For in Justin the enumeration of Israel’s sins is no longer meant to be a call to repentance and return to God. In Justin it has become something quite different: Justin takes the biblical record of Israel’s sins to mean that the Jews have a natural inclination toward disbelief and sin, while on the other hand the Gentiles have a natural inclination toward belief and obedience. The ruthless Jewish self-criticism contained in several passages in the Old Testament—unparalleled in the ancient world and one of the finest fruits of mosaic and prophetic teaching—is misused by Justin as if it were some kind of ethnological description of the peculiarities of the Jewish people. 3
We can see the correctness of his observation. No longer is the apex of the message repentance, but only vilification. To understand how this turn of events takes place, we have to get into the minds of those believers within this time period. Although we have no absolute way of do so, I believe Skarsaune does an excellent job at connecting the dots. He notes the following:
In the second century one observes a marked change. The Christians of Gentile origin by now far outnumbered those of Jewish origin. Gradually, this fact came to influence the concept of the church. In Justin Martyr, the church is an essentially non-Jewish entity. It is made up of believing Gentiles, and over against this church of the Gentiles Justin places the Jewish nation as essentially non-believing. The border between believers and non-believers tends to coincide with the border between Gentiles and Jews. True, Justin knows of Jewish believers. But whereas in Paul the Gentiles are added to the true Israel of Jewish believers to share in their inheritance, in Justin it is the other way round: the few Jewish believers are added to the church of the Gentiles to share in their inheritance.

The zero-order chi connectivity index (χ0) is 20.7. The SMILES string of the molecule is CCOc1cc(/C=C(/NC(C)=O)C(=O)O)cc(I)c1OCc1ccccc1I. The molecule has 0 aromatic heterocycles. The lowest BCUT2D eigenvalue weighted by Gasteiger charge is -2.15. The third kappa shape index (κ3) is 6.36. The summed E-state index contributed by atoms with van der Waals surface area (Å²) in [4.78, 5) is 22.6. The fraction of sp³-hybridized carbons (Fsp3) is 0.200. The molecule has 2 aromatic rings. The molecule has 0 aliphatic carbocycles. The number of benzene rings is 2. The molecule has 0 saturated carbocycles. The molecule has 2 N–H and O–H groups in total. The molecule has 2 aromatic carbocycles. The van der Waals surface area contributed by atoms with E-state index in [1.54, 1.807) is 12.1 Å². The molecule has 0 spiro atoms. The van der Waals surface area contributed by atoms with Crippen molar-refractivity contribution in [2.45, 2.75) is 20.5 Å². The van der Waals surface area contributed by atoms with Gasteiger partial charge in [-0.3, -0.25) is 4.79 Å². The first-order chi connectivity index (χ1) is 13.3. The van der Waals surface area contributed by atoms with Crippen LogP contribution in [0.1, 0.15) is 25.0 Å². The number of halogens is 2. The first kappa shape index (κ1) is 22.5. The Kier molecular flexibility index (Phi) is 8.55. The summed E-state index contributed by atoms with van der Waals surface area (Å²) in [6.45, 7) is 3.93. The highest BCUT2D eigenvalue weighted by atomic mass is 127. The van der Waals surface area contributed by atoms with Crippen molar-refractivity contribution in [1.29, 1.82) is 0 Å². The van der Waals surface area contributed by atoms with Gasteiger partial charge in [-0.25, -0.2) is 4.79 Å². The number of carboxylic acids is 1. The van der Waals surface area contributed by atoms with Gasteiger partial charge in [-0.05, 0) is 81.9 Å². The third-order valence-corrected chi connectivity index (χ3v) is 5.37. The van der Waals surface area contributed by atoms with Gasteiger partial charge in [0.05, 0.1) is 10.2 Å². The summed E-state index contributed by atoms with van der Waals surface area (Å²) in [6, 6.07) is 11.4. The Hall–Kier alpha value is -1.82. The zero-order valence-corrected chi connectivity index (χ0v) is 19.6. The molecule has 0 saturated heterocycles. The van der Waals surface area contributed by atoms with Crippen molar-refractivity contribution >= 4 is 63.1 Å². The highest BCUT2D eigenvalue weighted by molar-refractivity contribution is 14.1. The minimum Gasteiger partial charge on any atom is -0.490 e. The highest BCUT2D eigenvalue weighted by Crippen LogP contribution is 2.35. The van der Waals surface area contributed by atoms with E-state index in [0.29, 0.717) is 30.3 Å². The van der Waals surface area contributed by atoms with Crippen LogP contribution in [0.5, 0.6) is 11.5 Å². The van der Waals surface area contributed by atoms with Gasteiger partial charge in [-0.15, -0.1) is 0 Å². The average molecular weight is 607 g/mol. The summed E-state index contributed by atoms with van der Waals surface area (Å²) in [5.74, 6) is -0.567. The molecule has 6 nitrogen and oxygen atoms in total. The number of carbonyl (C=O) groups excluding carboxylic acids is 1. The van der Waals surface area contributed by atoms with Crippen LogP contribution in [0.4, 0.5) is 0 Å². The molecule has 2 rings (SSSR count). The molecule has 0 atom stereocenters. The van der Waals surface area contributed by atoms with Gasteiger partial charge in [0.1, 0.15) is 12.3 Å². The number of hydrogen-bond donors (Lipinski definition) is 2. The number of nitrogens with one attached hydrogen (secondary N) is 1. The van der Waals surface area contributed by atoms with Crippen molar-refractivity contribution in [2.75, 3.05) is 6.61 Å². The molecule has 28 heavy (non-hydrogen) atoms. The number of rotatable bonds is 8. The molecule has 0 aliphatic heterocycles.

This shift of perspective had far-reaching consequences. While in Paul the Gentiles share in the promises given to true Israel, in Justin the promises are transferred from the Jewish people to the church of the Gentiles. This church replaces the Jewish people. It takes over the inheritance of Israel while at the same time disinheriting the Jews. One might express this development by using Paul’s image from Romans 11. In Paul, God has cut off some of the branches of Israel’s old olive tree, and in their place he has grafted some wild branches—the Gentiles. In Justin, God has cut down Israel’s olive tree, and in its place he has planted an entirely new tree—the church of the Gentiles. Onto this tree he has grafted a few branches from the old tree—those branches are the believing Jews.
Once Christians began to think this way, they would naturally pose the question of election as an either/or alternative: Either the Jewish people or the (Gentile) church is the inheritor of the Old Testament heritage. No one in antiquity fostered the idea of God having two peoples; it had to be the church or the Jews. In this way, Christians of the second century were never able to assert their election in Christ without at the same time lashing out against the Jews. 4
Skarsaune’s observations are adept. Although we haven’t seen any proof, per se, in his summary we can see a logical progression in which the spiritual superiority and arrogance of non-Jews is becoming a serious issue. The identity of the “people of God” is in question, and in order to define this term, someone has to “win” this title.
More to follow…